Cross-Sectional Momentum in the Commodity Market

Momentum trading is often divided into 2 categories: time-series momentum and cross-sectional momentum. Time-series based trading strategies generate trading signals based on the asset’s past returns. A typical time-series trading strategy usually involves buying assets with positive trend signals and selling those with negative trend signals. In contrast, cross-sectional trading strategies generate trading signals based on the relative performance of assets. A typical cross-sectional trading strategy involves buying assets with the highest-ranked trend signals and selling those with the lowest-ranked trend signals. So basically this is a relative value strategy.

Reference [1] examined trend trading in the commodity market from the cross-sectional momentum perspective. The authors conducted a study on a portfolio of 35 commodity futures. They pointed out,

In this paper, we provide a trend factor that exploits the short-, intermediate-, and long-run moving averages of settlement prices in commodity futures markets. It outperforms the momentum benchmark significantly. During our sample period January 2004–December 2020, the trend factor generates statistically and economically large returns while the average return of the momentum factor is insignificant. The trend factor also has less downside risk than the momentum factor. The returns of the trend factor cannot be explained by existing multifactor models. The trend factor also generates a significant and positive risk premium.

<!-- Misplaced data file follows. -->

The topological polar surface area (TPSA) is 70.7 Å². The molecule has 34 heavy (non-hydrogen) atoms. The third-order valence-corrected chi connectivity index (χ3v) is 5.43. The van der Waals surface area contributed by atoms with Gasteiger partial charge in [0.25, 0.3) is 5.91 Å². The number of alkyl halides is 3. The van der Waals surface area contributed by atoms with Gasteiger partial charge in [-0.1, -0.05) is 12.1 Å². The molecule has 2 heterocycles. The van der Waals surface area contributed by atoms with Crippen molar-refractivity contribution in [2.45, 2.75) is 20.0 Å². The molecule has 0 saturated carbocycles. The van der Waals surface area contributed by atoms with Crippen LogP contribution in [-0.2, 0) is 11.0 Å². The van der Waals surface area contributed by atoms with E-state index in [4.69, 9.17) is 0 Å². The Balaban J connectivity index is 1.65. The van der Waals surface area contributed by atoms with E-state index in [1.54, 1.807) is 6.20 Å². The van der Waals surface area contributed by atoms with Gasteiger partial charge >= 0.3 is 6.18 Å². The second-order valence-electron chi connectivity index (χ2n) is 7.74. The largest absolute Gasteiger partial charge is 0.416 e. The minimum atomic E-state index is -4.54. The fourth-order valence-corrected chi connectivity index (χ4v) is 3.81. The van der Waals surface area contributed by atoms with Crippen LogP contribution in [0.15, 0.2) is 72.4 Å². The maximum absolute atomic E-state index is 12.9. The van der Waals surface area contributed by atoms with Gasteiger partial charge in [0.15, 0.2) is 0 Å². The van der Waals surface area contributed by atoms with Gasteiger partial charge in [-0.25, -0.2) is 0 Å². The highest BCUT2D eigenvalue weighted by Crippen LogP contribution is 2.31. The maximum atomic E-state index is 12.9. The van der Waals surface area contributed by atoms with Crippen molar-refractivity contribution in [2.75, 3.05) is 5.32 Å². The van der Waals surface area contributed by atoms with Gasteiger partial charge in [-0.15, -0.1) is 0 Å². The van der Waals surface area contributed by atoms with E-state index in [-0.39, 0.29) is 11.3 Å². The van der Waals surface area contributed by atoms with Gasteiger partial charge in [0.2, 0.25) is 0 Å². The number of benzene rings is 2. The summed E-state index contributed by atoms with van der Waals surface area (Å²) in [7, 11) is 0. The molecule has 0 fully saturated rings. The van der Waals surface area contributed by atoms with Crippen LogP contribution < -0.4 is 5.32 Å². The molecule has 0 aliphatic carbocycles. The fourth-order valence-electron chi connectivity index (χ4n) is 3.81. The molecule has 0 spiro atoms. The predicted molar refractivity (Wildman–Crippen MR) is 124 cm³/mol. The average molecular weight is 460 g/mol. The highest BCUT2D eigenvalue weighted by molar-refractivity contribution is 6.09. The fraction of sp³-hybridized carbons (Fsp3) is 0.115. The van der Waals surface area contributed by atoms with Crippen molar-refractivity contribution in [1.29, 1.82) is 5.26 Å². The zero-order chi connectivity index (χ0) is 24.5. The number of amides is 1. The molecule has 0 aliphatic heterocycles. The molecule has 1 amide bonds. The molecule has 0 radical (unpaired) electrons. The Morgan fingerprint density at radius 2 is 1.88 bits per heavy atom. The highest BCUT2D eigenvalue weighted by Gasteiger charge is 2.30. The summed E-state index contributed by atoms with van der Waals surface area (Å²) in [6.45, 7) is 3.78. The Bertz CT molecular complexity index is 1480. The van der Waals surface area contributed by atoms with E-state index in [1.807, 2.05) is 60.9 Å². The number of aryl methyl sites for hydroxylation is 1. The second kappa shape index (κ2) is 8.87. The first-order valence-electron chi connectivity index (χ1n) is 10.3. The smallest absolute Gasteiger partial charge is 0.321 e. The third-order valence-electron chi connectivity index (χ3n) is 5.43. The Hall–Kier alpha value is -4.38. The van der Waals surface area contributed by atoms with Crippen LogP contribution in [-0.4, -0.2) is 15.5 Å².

In short, cross-sectional momentum exists in the commodity market and it is possible to construct a profitable trend trading strategy. The authors went on to identify the underlying risk/PnL driver of the thus developed trading strategy,

…the trend factor is correlated with funding liquidity measured by the TED spread. Overall, our results indicate that past prices contain important information on the expected returns in commodity futures markets.

In other words, the underlying PnL driver is the TED spread which represents the funding liquidity.

References

[1] Han, Yufeng and Kong, Lingfei, A Trend Factor in Commodity Futures Markets: Any Economic Gains From Using Information Over Investment Horizons? (October 31, 2021). Available at SSRN: https://ssrn.com/abstract=3953845

Further questions

What's your question? Ask it in the discussion forum

Have an answer to the questions below? Post it here or in the forum

LATEST NEWSMarket misery deals sovereign wealth funds historic setback in 2022 -study
Market misery deals sovereign wealth funds historic setback in 2022 -study

LONDON — Heavy falls in stock and bond markets over the last year have cut the combined value of the world’s sovereign wealth and public pension funds for the first time ever – and to the tune of $2.2 trillion, an annual study of the…

More news
LATEST NEWSRussia's war on Ukraine latest: New Year's Day attacks
Russia's war on Ukraine latest: New Year's Day attacks
More news
LATEST NEWSNorth Korea's Kim orders new ICBM, bigger nuclear arsenal amid tension
North Korea's Kim orders new ICBM, bigger nuclear arsenal amid tension
More news
LATEST NEWSSam Bankman-Fried denies moving funds from Alameda wallets
Sam Bankman-Fried denies moving funds from Alameda wallets
More news
LATEST NEWSBlasts heard in Kyiv, around Ukraine in early hours of New Year's Day
Blasts heard in Kyiv, around Ukraine in early hours of New Year's Day
More news

Leave a Reply